Scholarships are not sufficient to make Brandeis affordable

The scandals that have recently inundated mainstream news about wealthy parents paying universities to admit their children represent a well-known secret that plagues the American university system. Students coming from a wealthy background have a better chance of going to college. This is a fact, not merely due to access to better high school and grade school education but because many families in the bottom 60 percent of income simply cannot afford to send their children to college. While wealthy parents throw away money they can very well spare bribing their child’s way into a spot they do not deserve, lower/middle class, working and low income parents struggle to send their child to any college at all, even when the student gains admission based on their own merits.

An article in The New York Times found that 38 universities in America have more students in the top one percent than the bottom 60 percent. In addition, less than one half of students from the bottom one-fifth attend any college.

Although Brandeis has more students from the bottom 60 percent than the top one percent (24.3 percent to 7.2 percent, respectively), students from the lower end of the income scale have reported feeling isolated within the Brandeis community. Various programs make up the majority of lower-income students at Brandeis. These programs are small, however, and tend to disconnect members from the rest of the student body.

The Myra Kraft Transitional Year Program (MKTYP), The Leonard Bernstein Fellowship, the Humanities Fellowship, the Waltham Scholarship, TRiO Student Support Services (SSSP), Posse and the Dr. Martin Luther King Jr. Fellowship, among others, are all Brandeis programs that grant hefty scholarships to lower-income applicants.

For international students, the Wien International Scholarship Program (WISP), Toshizo Watanabe International Scholarship Program (TWISP), Richard and Barbara Silverman Endowed Scholarship and Brandeis-Canada Endowed Scholarship offer opportunities for international students to attend Brandeis at a low cost.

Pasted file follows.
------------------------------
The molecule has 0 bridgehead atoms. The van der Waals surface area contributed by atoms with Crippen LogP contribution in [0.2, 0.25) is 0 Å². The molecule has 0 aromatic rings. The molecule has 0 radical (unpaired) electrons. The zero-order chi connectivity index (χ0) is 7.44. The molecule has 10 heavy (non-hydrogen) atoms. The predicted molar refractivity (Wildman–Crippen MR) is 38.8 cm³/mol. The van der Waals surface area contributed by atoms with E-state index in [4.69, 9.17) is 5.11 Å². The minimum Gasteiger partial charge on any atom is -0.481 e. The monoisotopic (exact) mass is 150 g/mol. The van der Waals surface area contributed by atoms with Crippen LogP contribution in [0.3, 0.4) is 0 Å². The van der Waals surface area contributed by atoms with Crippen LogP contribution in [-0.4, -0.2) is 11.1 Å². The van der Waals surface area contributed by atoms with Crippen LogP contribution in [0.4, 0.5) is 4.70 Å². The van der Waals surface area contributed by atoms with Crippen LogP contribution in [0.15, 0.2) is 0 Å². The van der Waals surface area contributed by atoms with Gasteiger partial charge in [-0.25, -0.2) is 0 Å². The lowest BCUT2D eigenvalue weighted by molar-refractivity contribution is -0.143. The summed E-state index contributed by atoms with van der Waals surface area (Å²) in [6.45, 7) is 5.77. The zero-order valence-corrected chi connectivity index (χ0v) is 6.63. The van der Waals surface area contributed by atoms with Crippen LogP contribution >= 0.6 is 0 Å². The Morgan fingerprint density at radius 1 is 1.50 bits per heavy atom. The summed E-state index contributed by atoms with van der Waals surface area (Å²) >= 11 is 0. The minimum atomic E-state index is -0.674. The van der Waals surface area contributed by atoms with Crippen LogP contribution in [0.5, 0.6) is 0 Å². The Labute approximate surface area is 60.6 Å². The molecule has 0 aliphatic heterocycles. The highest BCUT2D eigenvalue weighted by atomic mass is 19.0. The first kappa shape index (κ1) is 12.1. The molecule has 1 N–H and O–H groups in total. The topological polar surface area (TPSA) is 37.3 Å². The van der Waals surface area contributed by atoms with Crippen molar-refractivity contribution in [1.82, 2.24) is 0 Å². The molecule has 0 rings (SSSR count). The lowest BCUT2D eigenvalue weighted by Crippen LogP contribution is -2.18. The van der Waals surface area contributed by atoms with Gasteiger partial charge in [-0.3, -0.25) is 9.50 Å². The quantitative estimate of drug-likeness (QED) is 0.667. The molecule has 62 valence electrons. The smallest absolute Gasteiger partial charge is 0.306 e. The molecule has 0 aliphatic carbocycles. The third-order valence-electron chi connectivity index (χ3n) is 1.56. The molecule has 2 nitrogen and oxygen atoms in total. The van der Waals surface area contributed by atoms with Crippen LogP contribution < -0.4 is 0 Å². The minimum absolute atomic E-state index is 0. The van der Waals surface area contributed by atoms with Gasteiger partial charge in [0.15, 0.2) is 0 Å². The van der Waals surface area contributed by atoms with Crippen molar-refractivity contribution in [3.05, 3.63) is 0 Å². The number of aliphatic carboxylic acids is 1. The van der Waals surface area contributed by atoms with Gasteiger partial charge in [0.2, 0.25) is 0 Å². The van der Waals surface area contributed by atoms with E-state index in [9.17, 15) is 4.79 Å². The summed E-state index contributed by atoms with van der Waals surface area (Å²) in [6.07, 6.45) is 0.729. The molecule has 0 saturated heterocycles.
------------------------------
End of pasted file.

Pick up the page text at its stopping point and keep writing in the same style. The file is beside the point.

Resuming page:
Despite the many programs that Brandeis offers for lower-income students, these financial aid packages are not enough due to the unseen costs of university living. Textbooks, food, laundry and printing are all expenses that are treated as inconsequential by students with wealthier backgrounds. These can make college unaffordable for students without those resources. In addition, going out for dinner or any other social activity that friends might suggest offhand can be impossible for a lower-income student to attend due to financial limitations. This contributes to the isolation that these students might feel at Brandeis or any other university heavily populated by students coming from wealthy families.

Brandeis alumni established many of the financial aid programs that currently exist at the university, and this process continues as more students from lower-income families graduate and return to help those in a similar situation. These programs need to become more holistic, however, not merely covering tuition or housing but also textbooks and any other life needs that students have trouble meeting with their own limited resources. For example, academic departments could create programs devoted to providing resources for students in need of textbooks. The library could increase the number of copies of reserve books and create focused research help pertaining to financial access.

Tuition at Brandeis is expensive, and rising every year. Tuition, however, is only part of the expense incurred by students at Brandeis or any university, and future financial programs can improve the lives of their beneficiaries by covering their additional needs.

Recent news reports and scandals have laid bare the disparity between the opportunities of children from wealthy families and those from lower income families. This disparity has always existed in the academic world, but very few people openly acknowledge how dramatically it impacts the upward mobility of the lower and working classes and how much it isolates students in the bottom 60 percent. Curbing corruption and bribery in university admissions is just the beginning; true equality in educational opportunity can only occur once we close the gap between the financial abilities of the top 40 percent and the financial limitations of the bottom 60 percent.

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